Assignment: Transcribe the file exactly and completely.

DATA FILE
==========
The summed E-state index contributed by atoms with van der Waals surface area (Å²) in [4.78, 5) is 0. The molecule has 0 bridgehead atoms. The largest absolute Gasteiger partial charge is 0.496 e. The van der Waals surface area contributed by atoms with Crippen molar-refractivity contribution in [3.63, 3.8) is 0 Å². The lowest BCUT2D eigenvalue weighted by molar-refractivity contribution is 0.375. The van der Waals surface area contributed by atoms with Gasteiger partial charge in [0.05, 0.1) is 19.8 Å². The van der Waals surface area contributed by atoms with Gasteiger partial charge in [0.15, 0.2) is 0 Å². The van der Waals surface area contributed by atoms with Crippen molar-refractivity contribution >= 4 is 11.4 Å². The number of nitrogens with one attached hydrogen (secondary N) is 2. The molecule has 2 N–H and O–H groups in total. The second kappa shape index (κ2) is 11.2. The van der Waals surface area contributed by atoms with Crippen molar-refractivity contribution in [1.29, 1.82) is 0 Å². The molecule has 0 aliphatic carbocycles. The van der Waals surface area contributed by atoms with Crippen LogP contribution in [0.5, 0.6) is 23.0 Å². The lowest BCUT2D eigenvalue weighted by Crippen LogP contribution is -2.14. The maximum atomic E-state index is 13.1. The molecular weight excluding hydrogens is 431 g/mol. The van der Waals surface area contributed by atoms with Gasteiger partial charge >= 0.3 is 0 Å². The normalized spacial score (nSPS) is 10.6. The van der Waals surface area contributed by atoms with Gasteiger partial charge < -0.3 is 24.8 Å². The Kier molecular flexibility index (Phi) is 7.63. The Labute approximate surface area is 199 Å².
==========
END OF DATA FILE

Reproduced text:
The summed E-state index contributed by atoms with van der Waals surface area (Å²) in [4.78, 5) is 0. The molecule has 0 bridgehead atoms. The largest absolute Gasteiger partial charge is 0.496 e. The van der Waals surface area contributed by atoms with Crippen molar-refractivity contribution in [3.63, 3.8) is 0 Å². The lowest BCUT2D eigenvalue weighted by molar-refractivity contribution is 0.375. The van der Waals surface area contributed by atoms with Gasteiger partial charge in [0.05, 0.1) is 19.8 Å². The van der Waals surface area contributed by atoms with Gasteiger partial charge in [0.15, 0.2) is 0 Å². The van der Waals surface area contributed by atoms with Crippen molar-refractivity contribution >= 4 is 11.4 Å². The number of nitrogens with one attached hydrogen (secondary N) is 2. The molecule has 2 N–H and O–H groups in total. The second kappa shape index (κ2) is 11.2. The van der Waals surface area contributed by atoms with Crippen molar-refractivity contribution in [1.29, 1.82) is 0 Å². The molecule has 0 aliphatic carbocycles. The van der Waals surface area contributed by atoms with Crippen LogP contribution in [0.5, 0.6) is 23.0 Å². The lowest BCUT2D eigenvalue weighted by Crippen LogP contribution is -2.14. The maximum atomic E-state index is 13.1. The molecular weight excluding hydrogens is 431 g/mol. The van der Waals surface area contributed by atoms with Gasteiger partial charge >= 0.3 is 0 Å². The normalized spacial score (nSPS) is 10.6. The van der Waals surface area contributed by atoms with Gasteiger partial charge < -0.3 is 24.8 Å². The Kier molecular flexibility index (Phi) is 7.63. The Labute approximate surface area is 199 Å².